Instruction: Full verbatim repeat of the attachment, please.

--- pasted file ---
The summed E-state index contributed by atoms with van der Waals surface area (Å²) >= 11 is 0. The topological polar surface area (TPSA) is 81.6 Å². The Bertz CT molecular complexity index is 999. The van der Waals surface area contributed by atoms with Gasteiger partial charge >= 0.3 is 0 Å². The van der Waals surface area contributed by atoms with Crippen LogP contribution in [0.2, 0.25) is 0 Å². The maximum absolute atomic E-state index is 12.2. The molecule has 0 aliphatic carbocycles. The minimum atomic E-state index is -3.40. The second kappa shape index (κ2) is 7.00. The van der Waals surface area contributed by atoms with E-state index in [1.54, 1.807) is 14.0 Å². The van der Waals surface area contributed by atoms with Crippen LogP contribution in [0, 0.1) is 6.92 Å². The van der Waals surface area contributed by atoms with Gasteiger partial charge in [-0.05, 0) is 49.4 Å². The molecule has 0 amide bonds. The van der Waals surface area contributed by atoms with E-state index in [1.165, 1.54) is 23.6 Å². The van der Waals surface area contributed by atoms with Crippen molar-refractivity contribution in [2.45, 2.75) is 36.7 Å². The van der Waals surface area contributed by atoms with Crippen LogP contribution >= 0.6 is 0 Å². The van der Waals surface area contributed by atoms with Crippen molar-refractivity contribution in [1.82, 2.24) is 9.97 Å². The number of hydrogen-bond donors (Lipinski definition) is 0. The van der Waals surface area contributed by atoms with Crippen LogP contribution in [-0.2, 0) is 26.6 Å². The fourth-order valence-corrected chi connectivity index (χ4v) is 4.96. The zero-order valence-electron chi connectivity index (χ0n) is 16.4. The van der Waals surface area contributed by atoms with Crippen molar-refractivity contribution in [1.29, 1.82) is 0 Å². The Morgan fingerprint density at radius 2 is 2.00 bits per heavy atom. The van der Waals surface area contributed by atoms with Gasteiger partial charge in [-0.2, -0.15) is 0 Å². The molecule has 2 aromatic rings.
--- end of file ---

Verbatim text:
The summed E-state index contributed by atoms with van der Waals surface area (Å²) >= 11 is 0. The topological polar surface area (TPSA) is 81.6 Å². The Bertz CT molecular complexity index is 999. The van der Waals surface area contributed by atoms with Gasteiger partial charge >= 0.3 is 0 Å². The van der Waals surface area contributed by atoms with Crippen LogP contribution in [0.2, 0.25) is 0 Å². The maximum absolute atomic E-state index is 12.2. The molecule has 0 aliphatic carbocycles. The minimum atomic E-state index is -3.40. The second kappa shape index (κ2) is 7.00. The van der Waals surface area contributed by atoms with E-state index in [1.54, 1.807) is 14.0 Å². The van der Waals surface area contributed by atoms with Crippen LogP contribution in [0, 0.1) is 6.92 Å². The van der Waals surface area contributed by atoms with Gasteiger partial charge in [-0.05, 0) is 49.4 Å². The molecule has 0 amide bonds. The van der Waals surface area contributed by atoms with E-state index in [1.165, 1.54) is 23.6 Å². The van der Waals surface area contributed by atoms with Crippen molar-refractivity contribution in [2.45, 2.75) is 36.7 Å². The van der Waals surface area contributed by atoms with Crippen LogP contribution >= 0.6 is 0 Å². The van der Waals surface area contributed by atoms with Crippen molar-refractivity contribution in [1.82, 2.24) is 9.97 Å². The number of hydrogen-bond donors (Lipinski definition) is 0. The van der Waals surface area contributed by atoms with Crippen LogP contribution in [-0.2, 0) is 26.6 Å². The fourth-order valence-corrected chi connectivity index (χ4v) is 4.96. The zero-order valence-electron chi connectivity index (χ0n) is 16.4. The van der Waals surface area contributed by atoms with Crippen molar-refractivity contribution in [1.29, 1.82) is 0 Å². The Morgan fingerprint density at radius 2 is 2.00 bits per heavy atom. The van der Waals surface area contributed by atoms with Gasteiger partial charge in [-0.2, -0.15) is 0 Å². The molecule has 2 aromatic rings.